Australian musician, author and advocate Dr Richard Letts AM has been awarded the 2020 Sir Bernard Heinze Memorial Award.
The Award, presented annually by the University of Melbourne and the Melbourne Symphony Orchestra, recognises outstanding contribution to Australian music.
Ormond Professor of Music, Gary McPherson, of the Melbourne Conservatorium of Music said he was thrilled to see Dr Letts receive this year’s Award.
“Richard Letts has had a profound influence in reshaping the pattern of government support for music in Australia. From his early years as a classical pianist and jazz band leader to, in more recent times, his work as Founder and Director of The Music Trust, he has made a singularly impressive contribution to our understanding and appreciation of the importance and value of music within the Australian community,” said Prof. McPherson.
Managing Director of Melbourne Symphony Orchestra Sophie Galaise congratulated Dr Letts on behalf of the Board, musicians and staff of the MSO.
“The contribution that Dr Letts has made on the Australian arts landscape over the past few decades has been formidable. His deep insight into the musician’s experience and his intellectual rigour has had a major impact not only here in Australia, but around the world. From all of us here at the MSO, we sincerely congratulate Dr Letts on receiving this recognition,” said Ms Galaise.
Born in Sydney in 1935, Dr Letts completed his PhD in 1971 at The University of California (Berkeley). In 1972 he became the director of the East Bay Center for Performing Arts, a community performing arts school on San Francisco’s East Bay which he built into a ground-breaking institution. In 1980 he became Director of the MacPhail Music Center, the downtown music school of the University of Minnesota in Minneapolis and the largest such school in the USA; and in 1981 he was elected Vice-President of the National Guild of Community Schools of the Arts.
In 1982, he returned to Australia to serve as a Director on the Music Board for the Australia Council for the Arts, where he initiated major developments in policy that profoundly influenced and reshaped the pattern of government support for music across Australia. He became Chief Executive Officer of the Australian Music Centre in 1987, and introduced programs in digitisation, record production, publishing, retailing, the awards program and others. In 1994, he founded the Music Council of Australia, and served as Chair and then Executive Director for 19 years.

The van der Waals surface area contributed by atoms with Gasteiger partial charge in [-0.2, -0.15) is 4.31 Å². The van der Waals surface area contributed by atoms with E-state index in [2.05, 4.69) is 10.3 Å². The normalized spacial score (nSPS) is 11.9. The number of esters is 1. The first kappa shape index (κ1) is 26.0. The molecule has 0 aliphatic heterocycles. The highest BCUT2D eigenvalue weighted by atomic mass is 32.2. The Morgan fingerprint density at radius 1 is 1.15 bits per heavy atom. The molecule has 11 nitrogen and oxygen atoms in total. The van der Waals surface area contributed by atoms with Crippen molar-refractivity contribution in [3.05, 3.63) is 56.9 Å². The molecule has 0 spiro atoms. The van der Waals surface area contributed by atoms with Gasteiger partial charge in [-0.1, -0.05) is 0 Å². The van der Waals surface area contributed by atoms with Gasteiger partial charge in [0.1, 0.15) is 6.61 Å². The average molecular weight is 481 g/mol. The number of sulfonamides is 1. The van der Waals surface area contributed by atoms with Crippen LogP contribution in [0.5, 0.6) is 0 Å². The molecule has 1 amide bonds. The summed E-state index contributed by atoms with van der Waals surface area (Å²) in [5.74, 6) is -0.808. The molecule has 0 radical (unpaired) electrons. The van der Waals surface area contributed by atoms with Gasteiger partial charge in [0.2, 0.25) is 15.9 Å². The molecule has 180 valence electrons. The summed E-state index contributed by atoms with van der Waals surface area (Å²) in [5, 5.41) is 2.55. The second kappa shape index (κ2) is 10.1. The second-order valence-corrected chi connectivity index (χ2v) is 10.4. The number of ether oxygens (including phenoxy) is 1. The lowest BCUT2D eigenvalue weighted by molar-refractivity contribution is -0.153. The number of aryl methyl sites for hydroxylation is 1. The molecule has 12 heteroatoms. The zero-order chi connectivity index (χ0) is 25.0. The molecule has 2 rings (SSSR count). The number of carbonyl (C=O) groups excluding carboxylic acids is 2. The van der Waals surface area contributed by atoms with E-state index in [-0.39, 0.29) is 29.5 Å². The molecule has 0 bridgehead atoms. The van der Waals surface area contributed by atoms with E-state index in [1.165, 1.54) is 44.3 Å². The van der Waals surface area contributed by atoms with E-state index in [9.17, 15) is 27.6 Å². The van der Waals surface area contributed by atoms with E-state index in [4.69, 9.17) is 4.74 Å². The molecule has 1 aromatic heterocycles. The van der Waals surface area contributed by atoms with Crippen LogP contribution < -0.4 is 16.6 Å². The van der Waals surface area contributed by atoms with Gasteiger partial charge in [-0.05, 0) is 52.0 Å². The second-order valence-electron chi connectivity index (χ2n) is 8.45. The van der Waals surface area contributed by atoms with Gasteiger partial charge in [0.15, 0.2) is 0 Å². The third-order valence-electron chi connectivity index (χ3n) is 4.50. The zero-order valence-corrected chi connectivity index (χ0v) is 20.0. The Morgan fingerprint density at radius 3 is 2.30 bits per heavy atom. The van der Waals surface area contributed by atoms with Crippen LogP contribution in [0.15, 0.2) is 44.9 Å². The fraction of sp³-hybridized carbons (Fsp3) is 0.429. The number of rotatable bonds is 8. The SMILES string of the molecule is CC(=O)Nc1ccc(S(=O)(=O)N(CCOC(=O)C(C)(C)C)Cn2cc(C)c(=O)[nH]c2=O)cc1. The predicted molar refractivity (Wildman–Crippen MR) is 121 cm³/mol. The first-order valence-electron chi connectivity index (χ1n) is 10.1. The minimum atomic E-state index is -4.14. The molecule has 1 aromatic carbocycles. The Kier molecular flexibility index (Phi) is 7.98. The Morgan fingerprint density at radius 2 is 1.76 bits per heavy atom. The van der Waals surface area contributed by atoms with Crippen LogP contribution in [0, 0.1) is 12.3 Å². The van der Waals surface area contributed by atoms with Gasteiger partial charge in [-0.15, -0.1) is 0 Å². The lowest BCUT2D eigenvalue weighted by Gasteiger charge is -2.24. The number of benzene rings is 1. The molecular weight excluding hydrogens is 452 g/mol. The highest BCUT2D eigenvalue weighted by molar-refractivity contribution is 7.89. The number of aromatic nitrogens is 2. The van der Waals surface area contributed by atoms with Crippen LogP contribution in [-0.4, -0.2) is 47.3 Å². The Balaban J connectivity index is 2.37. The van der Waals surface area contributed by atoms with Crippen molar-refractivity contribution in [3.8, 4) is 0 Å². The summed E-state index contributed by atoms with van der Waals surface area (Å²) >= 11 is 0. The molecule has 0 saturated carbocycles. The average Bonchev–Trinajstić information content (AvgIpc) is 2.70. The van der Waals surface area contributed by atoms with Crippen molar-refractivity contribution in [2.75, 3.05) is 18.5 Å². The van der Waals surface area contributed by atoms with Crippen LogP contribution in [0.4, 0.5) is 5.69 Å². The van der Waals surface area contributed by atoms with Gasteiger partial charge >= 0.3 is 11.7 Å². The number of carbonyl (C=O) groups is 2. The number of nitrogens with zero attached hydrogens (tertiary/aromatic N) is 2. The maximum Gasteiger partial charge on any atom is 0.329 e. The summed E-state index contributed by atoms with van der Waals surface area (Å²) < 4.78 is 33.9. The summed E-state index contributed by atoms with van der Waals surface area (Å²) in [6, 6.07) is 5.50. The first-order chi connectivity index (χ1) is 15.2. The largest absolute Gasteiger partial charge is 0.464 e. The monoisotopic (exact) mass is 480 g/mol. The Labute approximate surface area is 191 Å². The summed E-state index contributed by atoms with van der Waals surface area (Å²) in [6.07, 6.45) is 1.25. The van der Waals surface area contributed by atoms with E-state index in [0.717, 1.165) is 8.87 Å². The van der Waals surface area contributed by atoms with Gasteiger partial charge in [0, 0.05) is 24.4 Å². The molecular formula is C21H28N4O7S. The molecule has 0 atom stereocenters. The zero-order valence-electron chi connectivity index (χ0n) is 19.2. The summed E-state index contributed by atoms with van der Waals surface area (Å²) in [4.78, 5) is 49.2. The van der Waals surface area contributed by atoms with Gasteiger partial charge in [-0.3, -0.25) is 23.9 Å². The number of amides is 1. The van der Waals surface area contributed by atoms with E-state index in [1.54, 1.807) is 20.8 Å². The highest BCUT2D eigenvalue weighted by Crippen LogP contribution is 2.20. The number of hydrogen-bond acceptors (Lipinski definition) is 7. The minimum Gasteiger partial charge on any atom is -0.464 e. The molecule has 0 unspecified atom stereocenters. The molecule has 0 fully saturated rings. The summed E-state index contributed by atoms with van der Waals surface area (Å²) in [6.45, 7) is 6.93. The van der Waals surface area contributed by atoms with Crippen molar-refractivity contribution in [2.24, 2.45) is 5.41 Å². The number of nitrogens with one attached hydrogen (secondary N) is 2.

In the 1996 Australia Day Honours List, Dr Letts was appointed a Member of the Order of Australia (AM), for service to music as an administrator and consultant. In 2008 he received the APRA/AMC Award for Lifetime Contribution to Australian Music. Dr. Letts also holds an honorary Lifetime Membership to the Music Council of Australia and is a Member of Honour to the International Music Council.
In 2005, he was elected President of the International Music Council, UNESCO’s advisory body on matters of music, and was responsible for major innovations in the IMC’s program including the establishment of an international Music Sector Development Program, the e-bulletin Music World News and the initiation of the IMC Music Rights Awards.
In 2001, Richard and Laurence Freedman devised and launched the Freedman Music Fellowships in classical music and jazz, with funding from the Freedman Foundation. They encourage and support excellence and daring in Australia’s finest young musicians and are among the most prestigious in the country.
In 2013, as Founder and Director, he established The Music Trust, which offers a flexible, creative, energetic response to the situation of music in Australia, with commitment to the best ideas for fostering excellence, innovation, and access.
The Sir Bernard Heinze Memorial Award has been awarded annually since 1998. Past recipients include Yorta Yorta soprano, composer and Artistic Director of Short Black Opera Deborah Cheetham AO, conductor Richard Gill AO, composer Carl Vine AO, singer Yvonne Kenny AM, composer Peter Sculthorpe AO OBE, conductor John Hopkins AM OBE, horn player Barry Tuckwell AC OBE, Australian Chamber Orchestra leader Richard Tognetti AO, conductor and composer Brett Dean, conductor Simone Young AM, and music educator Sir Frank Callaway AO CMG OBE.